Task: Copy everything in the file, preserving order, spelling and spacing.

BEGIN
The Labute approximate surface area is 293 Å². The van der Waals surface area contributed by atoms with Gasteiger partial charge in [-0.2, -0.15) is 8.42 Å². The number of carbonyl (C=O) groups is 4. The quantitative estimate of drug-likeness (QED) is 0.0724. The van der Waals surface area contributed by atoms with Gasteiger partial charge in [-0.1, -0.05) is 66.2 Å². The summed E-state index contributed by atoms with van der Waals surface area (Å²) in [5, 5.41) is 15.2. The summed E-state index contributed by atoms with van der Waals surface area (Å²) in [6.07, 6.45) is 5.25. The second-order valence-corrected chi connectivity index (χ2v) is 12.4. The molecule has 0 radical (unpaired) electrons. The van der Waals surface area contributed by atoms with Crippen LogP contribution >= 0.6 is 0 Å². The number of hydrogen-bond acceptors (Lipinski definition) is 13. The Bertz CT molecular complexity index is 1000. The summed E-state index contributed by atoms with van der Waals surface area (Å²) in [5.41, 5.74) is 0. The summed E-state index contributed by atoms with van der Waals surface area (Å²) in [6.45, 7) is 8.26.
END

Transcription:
The Labute approximate surface area is 293 Å². The van der Waals surface area contributed by atoms with Gasteiger partial charge in [-0.2, -0.15) is 8.42 Å². The number of carbonyl (C=O) groups is 4. The quantitative estimate of drug-likeness (QED) is 0.0724. The van der Waals surface area contributed by atoms with Gasteiger partial charge in [-0.1, -0.05) is 66.2 Å². The summed E-state index contributed by atoms with van der Waals surface area (Å²) in [5, 5.41) is 15.2. The summed E-state index contributed by atoms with van der Waals surface area (Å²) in [6.07, 6.45) is 5.25. The second-order valence-corrected chi connectivity index (χ2v) is 12.4. The molecule has 0 radical (unpaired) electrons. The van der Waals surface area contributed by atoms with Crippen LogP contribution >= 0.6 is 0 Å². The number of hydrogen-bond acceptors (Lipinski definition) is 13. The Bertz CT molecular complexity index is 1000. The summed E-state index contributed by atoms with van der Waals surface area (Å²) in [5.41, 5.74) is 0. The summed E-state index contributed by atoms with van der Waals surface area (Å²) in [6.45, 7) is 8.26.